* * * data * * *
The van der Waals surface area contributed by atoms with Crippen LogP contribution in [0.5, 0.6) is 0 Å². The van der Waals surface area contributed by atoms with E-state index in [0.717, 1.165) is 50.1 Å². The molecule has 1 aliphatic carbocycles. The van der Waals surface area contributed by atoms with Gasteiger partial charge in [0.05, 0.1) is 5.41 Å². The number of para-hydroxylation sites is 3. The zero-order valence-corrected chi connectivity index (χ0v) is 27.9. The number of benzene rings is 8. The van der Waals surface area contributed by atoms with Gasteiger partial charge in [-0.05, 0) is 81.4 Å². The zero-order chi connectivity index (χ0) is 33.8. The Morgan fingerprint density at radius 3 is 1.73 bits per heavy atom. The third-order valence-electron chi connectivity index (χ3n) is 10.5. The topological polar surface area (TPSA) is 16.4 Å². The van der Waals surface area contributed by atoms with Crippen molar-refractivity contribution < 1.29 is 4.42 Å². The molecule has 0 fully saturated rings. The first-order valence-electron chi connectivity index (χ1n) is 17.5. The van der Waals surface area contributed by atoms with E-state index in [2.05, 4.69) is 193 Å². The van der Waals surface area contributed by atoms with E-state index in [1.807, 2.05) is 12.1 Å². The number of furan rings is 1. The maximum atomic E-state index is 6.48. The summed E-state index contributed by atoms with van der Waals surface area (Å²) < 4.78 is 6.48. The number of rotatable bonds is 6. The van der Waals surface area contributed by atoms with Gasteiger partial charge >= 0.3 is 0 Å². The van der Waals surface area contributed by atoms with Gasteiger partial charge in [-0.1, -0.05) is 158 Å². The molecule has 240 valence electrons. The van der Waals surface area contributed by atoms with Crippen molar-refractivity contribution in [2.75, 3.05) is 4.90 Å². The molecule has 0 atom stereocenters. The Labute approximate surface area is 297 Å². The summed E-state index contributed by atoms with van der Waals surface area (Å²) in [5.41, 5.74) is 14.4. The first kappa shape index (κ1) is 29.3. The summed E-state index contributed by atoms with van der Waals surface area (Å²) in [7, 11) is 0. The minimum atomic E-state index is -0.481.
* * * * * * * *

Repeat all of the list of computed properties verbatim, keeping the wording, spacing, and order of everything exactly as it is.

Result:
The van der Waals surface area contributed by atoms with Crippen LogP contribution in [0.5, 0.6) is 0 Å². The van der Waals surface area contributed by atoms with E-state index in [0.717, 1.165) is 50.1 Å². The molecule has 1 aliphatic carbocycles. The van der Waals surface area contributed by atoms with Gasteiger partial charge in [0.05, 0.1) is 5.41 Å². The number of para-hydroxylation sites is 3. The zero-order valence-corrected chi connectivity index (χ0v) is 27.9. The number of benzene rings is 8. The van der Waals surface area contributed by atoms with Gasteiger partial charge in [-0.05, 0) is 81.4 Å². The zero-order chi connectivity index (χ0) is 33.8. The Morgan fingerprint density at radius 3 is 1.73 bits per heavy atom. The third-order valence-electron chi connectivity index (χ3n) is 10.5. The topological polar surface area (TPSA) is 16.4 Å². The van der Waals surface area contributed by atoms with Crippen molar-refractivity contribution < 1.29 is 4.42 Å². The molecule has 0 fully saturated rings. The first-order valence-electron chi connectivity index (χ1n) is 17.5. The van der Waals surface area contributed by atoms with E-state index in [2.05, 4.69) is 193 Å². The van der Waals surface area contributed by atoms with E-state index in [1.807, 2.05) is 12.1 Å². The number of furan rings is 1. The maximum atomic E-state index is 6.48. The summed E-state index contributed by atoms with van der Waals surface area (Å²) < 4.78 is 6.48. The number of rotatable bonds is 6. The van der Waals surface area contributed by atoms with Gasteiger partial charge >= 0.3 is 0 Å². The van der Waals surface area contributed by atoms with Gasteiger partial charge in [-0.1, -0.05) is 158 Å². The molecule has 240 valence electrons. The van der Waals surface area contributed by atoms with Crippen molar-refractivity contribution in [2.75, 3.05) is 4.90 Å². The molecule has 0 atom stereocenters. The Labute approximate surface area is 297 Å². The summed E-state index contributed by atoms with van der Waals surface area (Å²) in [5.41, 5.74) is 14.4. The first kappa shape index (κ1) is 29.3. The summed E-state index contributed by atoms with van der Waals surface area (Å²) in [7, 11) is 0. The minimum atomic E-state index is -0.481.